“ It was going to be quite complicated beforehand. But this has made bringing more ologies into the PACS into a simple process.”
Staff at Morecambe Bay are already starting to put this into practice.
“Our tissue viability nurses are using the Sectra Uniview app to take photography using a RISless workflow,” said Jackson.
We saw it had worked and we decided we wanted to do the same. This has opened up a whole new world for us
“They would generate a request on the EPR, it then goes to the Sectra Connectivity Hub, which generates a folder for them to store the images.”
Initially a pilot project, three nurses are using tablets and mobile phones on the wards and uploading those images direct to the server from those devices.
“From a clinician point of view those images are all visible through the EPR,” said Jackson.
“The work Sectra has done with me to sort this out is brilliant – it fully automates everything and makes this really easy for the end users.”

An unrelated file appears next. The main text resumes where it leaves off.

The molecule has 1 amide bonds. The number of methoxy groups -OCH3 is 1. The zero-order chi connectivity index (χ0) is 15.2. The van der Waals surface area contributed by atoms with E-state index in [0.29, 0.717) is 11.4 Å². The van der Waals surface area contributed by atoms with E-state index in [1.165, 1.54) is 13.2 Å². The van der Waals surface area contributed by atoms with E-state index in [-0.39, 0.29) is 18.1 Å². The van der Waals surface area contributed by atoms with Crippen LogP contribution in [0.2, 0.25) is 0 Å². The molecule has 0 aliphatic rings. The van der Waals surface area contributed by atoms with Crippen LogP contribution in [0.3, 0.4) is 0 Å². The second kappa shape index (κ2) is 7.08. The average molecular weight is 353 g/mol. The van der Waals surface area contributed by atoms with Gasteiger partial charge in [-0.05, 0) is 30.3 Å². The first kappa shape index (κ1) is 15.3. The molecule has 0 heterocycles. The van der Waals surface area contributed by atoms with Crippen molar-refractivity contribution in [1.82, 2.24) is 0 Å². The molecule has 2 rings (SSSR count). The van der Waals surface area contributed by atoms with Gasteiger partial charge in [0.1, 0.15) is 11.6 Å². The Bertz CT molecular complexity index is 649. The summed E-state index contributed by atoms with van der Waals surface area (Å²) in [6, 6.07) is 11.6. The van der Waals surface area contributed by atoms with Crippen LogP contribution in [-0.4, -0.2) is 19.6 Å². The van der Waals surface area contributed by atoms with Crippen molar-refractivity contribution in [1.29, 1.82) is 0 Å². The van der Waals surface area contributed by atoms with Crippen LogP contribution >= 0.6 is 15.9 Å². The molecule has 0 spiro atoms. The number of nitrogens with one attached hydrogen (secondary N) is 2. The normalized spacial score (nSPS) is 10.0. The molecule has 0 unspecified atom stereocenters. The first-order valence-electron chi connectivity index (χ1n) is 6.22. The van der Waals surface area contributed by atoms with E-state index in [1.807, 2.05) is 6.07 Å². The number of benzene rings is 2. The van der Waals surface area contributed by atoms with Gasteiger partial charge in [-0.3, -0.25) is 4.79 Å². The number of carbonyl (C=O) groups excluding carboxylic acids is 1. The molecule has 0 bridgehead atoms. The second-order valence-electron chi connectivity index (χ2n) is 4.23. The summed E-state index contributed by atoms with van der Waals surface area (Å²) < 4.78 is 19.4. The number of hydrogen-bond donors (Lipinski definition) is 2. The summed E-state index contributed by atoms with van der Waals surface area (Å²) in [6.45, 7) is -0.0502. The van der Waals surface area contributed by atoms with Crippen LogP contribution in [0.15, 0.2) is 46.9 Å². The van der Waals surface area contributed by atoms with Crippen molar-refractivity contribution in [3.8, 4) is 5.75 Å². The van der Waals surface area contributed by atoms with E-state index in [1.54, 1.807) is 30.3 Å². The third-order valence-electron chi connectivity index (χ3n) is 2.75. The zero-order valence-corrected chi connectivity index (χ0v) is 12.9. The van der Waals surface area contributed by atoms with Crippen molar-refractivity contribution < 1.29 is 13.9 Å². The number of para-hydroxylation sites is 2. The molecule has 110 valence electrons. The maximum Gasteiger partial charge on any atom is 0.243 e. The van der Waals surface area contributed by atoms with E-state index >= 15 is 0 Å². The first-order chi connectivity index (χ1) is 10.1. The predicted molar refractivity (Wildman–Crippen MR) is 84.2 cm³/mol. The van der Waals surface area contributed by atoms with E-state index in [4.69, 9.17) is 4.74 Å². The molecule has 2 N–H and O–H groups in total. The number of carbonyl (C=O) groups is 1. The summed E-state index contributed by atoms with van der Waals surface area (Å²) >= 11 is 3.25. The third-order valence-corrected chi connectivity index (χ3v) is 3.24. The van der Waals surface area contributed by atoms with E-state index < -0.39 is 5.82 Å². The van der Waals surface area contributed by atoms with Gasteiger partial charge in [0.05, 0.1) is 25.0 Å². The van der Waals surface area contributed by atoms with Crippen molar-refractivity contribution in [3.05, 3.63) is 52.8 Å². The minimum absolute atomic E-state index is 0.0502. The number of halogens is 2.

Jackson wants to enable all nursing staff on the ward to start taking imaging as required with as little disruption for patients as possible.
“If a nurse is on the ward changing a dressing they can take an image as they are doing it. This means that staff on a ward round can view the images without the need to take off a fresh dressing.”
The development offers significant potential to alleviate pressure on medical photography teams and to allow them to focus time on more-complex and specialist work.